Submitted by Gary Watson, president of Teamsters Local 533, and Mike Pilcher, president of Northern Nevada Central Labor Council and member of Nevada AFL-CIO Executive Board
Today, Monday, Nov. 8, the remaining bus drivers, mechanics, dispatchers and supervisors who are the backbone of our regional public transit system will vote on an underwhelming contract offer from the French corporation Keolis. The offer doesn’t meet the needs of the employees, this community, or serve the future of our regional public transit sector. Protecting those interests are critical to the workers in the profession and a ‘No’ vote could result in strike number three against Keolis.
Last week, Phil Pumphrey, the area general manager for the now-infamous Keolis Corporation (the Regional Transportation Commission’s foreign contract operator), sent an internal memo to his employees which stated that the company’s best offer to our local bus transit employees would “put Keolis team members in a strong position to continue delivering excellent service for our passengers and supporting the well-being of their families.”
Oh, really? Mr. Pumphrey might want to take a closer look at his offer and the few employees he has remaining before they all leave for better-paying jobs.
Pumphrey also stated that the corporation’s offer of a 4% raise per year for the next three years was “more than double the average rate of inflation for the last five years.” This is incredibly poor hindsight.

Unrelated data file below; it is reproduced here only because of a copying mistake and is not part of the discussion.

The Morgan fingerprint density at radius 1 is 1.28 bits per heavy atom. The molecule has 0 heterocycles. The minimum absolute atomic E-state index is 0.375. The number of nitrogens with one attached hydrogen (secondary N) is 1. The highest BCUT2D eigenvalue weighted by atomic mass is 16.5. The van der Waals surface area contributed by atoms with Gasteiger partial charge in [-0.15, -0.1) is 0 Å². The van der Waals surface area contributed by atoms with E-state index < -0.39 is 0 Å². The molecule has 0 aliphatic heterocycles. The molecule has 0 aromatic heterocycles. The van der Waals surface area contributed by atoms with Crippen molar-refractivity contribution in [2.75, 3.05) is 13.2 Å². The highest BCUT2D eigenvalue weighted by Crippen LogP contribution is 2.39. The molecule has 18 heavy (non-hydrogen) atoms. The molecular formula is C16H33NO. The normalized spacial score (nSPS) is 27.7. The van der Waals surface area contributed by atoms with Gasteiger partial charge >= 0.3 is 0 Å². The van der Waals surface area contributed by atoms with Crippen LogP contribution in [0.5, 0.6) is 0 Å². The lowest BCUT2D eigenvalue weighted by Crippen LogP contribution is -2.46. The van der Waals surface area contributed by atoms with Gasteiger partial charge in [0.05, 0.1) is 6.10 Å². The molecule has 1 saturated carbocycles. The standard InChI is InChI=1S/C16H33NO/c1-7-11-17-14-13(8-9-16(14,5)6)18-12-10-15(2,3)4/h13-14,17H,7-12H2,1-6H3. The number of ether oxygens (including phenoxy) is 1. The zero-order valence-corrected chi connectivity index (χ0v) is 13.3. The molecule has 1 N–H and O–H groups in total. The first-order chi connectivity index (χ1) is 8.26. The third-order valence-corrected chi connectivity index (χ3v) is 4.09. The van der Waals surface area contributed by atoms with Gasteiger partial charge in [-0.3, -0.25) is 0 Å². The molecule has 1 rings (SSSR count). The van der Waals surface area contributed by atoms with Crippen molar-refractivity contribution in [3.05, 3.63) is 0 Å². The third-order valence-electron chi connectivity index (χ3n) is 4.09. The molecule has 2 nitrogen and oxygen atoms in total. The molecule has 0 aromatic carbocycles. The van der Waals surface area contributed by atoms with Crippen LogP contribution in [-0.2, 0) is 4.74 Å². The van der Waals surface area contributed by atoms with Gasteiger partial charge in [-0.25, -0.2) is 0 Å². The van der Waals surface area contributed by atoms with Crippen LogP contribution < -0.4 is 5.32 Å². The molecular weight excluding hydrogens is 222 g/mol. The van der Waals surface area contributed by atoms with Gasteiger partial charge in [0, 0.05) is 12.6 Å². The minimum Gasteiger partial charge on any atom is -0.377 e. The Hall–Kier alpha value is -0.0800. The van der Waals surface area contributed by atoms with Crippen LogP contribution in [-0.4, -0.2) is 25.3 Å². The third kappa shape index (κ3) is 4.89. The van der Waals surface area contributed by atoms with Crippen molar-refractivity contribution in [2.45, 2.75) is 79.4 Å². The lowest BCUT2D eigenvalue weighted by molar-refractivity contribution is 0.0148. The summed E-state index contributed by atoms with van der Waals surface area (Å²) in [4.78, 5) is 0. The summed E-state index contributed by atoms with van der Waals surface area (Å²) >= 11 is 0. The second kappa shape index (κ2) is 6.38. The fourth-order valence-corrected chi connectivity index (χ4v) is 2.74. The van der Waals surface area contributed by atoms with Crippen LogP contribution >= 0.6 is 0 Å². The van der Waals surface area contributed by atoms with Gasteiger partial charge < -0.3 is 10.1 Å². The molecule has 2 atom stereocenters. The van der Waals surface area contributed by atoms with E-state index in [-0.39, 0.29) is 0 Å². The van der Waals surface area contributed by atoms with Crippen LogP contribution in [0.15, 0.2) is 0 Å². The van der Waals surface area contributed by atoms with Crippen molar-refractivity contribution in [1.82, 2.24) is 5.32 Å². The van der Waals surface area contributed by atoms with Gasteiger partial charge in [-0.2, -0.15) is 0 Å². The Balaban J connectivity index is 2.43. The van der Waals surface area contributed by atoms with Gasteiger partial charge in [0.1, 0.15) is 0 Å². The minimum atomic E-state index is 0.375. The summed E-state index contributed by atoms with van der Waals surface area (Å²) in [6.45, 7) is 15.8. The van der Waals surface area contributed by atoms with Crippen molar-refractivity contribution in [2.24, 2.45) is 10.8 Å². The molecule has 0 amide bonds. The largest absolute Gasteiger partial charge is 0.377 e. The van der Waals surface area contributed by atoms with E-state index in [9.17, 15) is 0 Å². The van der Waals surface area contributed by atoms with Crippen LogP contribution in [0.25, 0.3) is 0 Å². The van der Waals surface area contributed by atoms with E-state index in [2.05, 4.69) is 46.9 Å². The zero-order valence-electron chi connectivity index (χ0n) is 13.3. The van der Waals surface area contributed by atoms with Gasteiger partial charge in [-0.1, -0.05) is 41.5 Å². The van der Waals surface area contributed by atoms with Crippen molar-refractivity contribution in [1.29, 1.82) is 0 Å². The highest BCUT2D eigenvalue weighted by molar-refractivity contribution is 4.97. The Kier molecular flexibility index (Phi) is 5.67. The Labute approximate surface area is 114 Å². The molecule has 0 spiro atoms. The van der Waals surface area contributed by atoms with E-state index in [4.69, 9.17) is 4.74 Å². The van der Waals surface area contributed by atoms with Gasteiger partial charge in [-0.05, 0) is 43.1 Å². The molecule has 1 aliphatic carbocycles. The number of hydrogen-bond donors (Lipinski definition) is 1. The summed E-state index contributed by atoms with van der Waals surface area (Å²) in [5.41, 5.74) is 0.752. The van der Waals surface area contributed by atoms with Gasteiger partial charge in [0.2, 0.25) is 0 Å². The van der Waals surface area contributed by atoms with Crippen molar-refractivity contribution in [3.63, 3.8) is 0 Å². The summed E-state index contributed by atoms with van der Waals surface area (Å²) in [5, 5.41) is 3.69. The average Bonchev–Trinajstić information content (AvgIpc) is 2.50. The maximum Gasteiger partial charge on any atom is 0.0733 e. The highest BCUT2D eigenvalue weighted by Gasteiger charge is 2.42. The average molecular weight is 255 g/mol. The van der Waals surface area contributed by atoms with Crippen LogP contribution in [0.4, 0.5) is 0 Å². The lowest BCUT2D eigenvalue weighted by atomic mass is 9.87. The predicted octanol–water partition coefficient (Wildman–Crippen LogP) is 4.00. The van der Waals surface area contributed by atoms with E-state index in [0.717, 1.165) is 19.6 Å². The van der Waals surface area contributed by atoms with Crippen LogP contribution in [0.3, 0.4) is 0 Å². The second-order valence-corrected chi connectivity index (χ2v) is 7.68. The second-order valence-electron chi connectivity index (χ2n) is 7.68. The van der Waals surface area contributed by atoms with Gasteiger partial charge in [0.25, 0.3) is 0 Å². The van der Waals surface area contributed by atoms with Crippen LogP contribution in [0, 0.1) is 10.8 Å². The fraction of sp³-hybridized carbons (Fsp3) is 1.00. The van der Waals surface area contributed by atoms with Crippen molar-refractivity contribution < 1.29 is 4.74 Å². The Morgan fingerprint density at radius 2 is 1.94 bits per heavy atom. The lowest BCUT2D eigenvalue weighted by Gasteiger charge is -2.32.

Rather than looking backwards, a general manager of a worldwide corporation should be looking forward – ensuring efforts to attract and retain employees in today’s market, not yesterday’s.
Referencing the CPI-W (the Consumer Price Index for Wages), the U.S. Bureau of Labor pegs inflation for area wage earners in the 5.3% to 6.3% range, with projections for October likely higher.
Keolis’s “best offer” would result in a pay cut to workers already struggling to pay for skyrocketing rent, food, clothing and medical bills in today’s market.
A local casino’s advertisement on the side of an RTC bus offers $20 per hour plus scaled-up benefits to attract new workers to the hospitality industry. Like many industries, this represents a 50% to 90% increase in pre-pandemic wages. A stingy 12% over the next three years isn’t going to cut it for our local bus drivers, mechanics and dispatchers. They will go elsewhere. Many already have. They stood tall during the COVID-19 outbreak and deserve better management and compensation after what they’ve been through for the last two years.
Avoiding another transit strike should be Keolis Corporation’s number one concern. Three strikes and they should be out. They must up the ante to recruit new employees and secure their remaining employees.
Keolis has received millions of American dollars for pandemic relief – public money intended for sustaining employment. It’s time to appropriate those dollars. Keolis would be wise to accept the offer made by their workers, members of the Teamsters Local 533–a 17% increase over the next three years – before it’s too late. If this French corporation puts local community stakeholders ahead of foreign stockholders, our local public transit system may just survive. Maybe.
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